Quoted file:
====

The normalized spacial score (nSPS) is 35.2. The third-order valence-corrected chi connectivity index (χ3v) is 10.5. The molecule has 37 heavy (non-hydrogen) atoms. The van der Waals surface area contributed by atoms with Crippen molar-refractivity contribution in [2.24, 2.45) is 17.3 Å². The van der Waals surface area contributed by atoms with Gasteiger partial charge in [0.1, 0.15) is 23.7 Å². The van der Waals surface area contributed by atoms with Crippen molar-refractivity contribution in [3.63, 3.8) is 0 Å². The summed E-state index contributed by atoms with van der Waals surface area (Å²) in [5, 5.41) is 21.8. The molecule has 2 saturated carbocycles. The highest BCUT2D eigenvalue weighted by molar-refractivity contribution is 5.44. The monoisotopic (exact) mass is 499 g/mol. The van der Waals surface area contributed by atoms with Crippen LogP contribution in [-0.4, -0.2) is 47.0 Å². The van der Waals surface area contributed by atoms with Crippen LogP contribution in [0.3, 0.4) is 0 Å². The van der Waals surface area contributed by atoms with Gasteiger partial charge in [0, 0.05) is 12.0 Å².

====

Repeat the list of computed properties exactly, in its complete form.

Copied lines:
The normalized spacial score (nSPS) is 35.2. The third-order valence-corrected chi connectivity index (χ3v) is 10.5. The molecule has 37 heavy (non-hydrogen) atoms. The van der Waals surface area contributed by atoms with Crippen molar-refractivity contribution in [2.24, 2.45) is 17.3 Å². The van der Waals surface area contributed by atoms with Gasteiger partial charge in [0.1, 0.15) is 23.7 Å². The van der Waals surface area contributed by atoms with Crippen molar-refractivity contribution in [3.63, 3.8) is 0 Å². The summed E-state index contributed by atoms with van der Waals surface area (Å²) in [5, 5.41) is 21.8. The molecule has 2 saturated carbocycles. The highest BCUT2D eigenvalue weighted by molar-refractivity contribution is 5.44. The monoisotopic (exact) mass is 499 g/mol. The van der Waals surface area contributed by atoms with Crippen LogP contribution in [-0.4, -0.2) is 47.0 Å². The van der Waals surface area contributed by atoms with Crippen LogP contribution in [0.3, 0.4) is 0 Å². The van der Waals surface area contributed by atoms with Gasteiger partial charge in [0, 0.05) is 12.0 Å².